Over a decade on from a wave of suicides at telecoms giant Orange, the group and its former CEO have been held accountable.
Orange, then known as France Telecom, and its former chief, Didier Lombard, were found guilty on Friday (December 20) of “moral harassment”.
Prosecutors listed at least 18 suicides and 13 suicide attempts between 2008 and 2010, when the company was restructuring.
According to union records, one employee stabbed himself in the stomach during a staff meeting and one woman threw herself out of a window.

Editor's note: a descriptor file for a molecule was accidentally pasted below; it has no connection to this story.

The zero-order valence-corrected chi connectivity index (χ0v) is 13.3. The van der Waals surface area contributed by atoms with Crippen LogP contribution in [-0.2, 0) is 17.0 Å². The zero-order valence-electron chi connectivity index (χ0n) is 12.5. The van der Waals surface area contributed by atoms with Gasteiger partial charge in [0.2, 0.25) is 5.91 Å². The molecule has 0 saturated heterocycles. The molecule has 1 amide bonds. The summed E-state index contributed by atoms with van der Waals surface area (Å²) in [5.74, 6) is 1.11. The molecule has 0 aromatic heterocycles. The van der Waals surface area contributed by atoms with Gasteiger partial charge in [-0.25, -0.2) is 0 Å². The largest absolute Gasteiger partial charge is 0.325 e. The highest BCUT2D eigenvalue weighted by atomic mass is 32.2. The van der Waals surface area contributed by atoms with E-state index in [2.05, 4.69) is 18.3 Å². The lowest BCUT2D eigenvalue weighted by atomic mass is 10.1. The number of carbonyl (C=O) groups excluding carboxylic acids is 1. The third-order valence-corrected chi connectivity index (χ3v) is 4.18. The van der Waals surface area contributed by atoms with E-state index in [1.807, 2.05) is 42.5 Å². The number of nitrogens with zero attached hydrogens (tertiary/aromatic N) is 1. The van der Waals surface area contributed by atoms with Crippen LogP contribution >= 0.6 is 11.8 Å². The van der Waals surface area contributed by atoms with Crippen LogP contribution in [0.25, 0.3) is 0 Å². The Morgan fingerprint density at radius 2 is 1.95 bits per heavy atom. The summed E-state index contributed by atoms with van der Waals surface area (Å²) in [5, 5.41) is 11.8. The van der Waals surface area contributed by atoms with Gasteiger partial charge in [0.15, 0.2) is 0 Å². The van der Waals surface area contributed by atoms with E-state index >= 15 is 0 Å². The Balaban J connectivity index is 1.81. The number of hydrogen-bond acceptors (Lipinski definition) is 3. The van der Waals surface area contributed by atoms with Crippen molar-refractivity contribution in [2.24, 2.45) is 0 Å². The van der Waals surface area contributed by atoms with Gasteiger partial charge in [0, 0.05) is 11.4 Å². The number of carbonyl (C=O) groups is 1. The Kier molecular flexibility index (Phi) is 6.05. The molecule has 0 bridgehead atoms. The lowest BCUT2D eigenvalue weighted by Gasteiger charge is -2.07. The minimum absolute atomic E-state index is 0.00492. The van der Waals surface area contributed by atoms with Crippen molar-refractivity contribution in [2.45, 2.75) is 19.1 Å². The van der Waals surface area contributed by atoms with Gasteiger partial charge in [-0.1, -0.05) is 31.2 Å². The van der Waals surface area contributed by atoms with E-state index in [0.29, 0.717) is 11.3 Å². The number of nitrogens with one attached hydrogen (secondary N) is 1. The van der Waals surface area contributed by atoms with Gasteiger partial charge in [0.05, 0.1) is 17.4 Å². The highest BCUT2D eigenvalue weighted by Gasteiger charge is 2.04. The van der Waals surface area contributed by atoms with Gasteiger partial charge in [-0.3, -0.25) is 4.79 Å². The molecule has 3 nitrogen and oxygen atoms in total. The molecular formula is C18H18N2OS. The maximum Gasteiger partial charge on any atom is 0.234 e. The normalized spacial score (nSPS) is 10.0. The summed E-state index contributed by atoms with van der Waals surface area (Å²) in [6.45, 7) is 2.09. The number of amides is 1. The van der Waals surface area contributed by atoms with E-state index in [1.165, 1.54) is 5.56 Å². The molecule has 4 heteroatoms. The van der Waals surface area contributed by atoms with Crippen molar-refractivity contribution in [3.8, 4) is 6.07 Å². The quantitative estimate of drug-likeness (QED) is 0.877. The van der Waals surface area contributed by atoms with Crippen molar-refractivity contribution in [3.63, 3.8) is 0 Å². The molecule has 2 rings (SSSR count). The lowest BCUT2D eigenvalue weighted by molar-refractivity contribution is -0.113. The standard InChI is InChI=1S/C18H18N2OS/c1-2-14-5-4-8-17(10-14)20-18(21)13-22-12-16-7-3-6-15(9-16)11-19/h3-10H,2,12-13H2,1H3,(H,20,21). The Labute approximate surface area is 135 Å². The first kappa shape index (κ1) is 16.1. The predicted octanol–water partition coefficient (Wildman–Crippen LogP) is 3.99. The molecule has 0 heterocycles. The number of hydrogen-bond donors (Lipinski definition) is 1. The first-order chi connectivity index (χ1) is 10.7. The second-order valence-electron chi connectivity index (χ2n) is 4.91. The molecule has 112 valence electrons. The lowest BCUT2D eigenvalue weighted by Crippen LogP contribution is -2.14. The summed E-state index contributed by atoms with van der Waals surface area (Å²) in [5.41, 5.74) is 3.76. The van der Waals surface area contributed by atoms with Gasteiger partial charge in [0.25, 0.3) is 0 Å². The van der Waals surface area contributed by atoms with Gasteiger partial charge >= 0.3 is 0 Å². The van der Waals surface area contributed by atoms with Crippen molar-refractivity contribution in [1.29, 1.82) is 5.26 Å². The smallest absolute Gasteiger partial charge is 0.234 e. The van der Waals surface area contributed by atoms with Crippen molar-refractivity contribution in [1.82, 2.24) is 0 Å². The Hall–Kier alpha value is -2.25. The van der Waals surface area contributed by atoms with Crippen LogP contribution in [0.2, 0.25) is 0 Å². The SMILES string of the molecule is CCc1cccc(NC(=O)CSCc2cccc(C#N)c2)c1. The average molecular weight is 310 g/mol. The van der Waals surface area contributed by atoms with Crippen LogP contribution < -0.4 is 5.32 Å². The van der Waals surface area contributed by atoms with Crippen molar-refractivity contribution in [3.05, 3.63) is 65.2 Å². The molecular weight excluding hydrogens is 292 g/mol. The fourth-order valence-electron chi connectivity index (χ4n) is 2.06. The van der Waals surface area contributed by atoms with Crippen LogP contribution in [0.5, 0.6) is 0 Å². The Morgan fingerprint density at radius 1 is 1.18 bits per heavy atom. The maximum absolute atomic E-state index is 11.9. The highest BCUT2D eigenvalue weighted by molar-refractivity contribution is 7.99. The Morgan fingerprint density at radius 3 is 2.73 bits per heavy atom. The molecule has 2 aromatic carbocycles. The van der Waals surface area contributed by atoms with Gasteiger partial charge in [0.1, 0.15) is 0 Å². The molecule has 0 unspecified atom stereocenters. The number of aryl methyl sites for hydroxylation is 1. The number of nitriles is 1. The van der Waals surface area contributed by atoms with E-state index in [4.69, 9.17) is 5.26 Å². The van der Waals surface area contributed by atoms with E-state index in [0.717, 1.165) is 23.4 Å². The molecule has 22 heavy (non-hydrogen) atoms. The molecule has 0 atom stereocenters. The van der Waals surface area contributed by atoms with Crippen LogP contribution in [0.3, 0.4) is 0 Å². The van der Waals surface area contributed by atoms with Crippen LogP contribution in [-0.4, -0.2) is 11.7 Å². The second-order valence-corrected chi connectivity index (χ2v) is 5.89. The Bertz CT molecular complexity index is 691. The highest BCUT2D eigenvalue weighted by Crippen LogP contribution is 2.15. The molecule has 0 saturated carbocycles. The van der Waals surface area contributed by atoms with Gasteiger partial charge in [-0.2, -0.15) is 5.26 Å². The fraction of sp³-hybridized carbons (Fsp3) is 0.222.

The court sentenced Lombard to a year in jail, with eight months suspended, and a $16,000 fine.
Orange was found guilty of the same charge, and fined 83,000 dollars.
Prosecutors argued that some of the methods used in the restructuring after privatisation triggered the wave of suicides.
The case centred around a drive by the former state monopoly to shed 22,000 jobs and redeploy another 10,000, as it adapted to competition in the private sector.
The deaths led to deep soul-searching over corporate culture in France.
And the landmark verdict is expected to reverberate in boardrooms around the EU, potentially paving the way for similar collective cases.—Yahoo News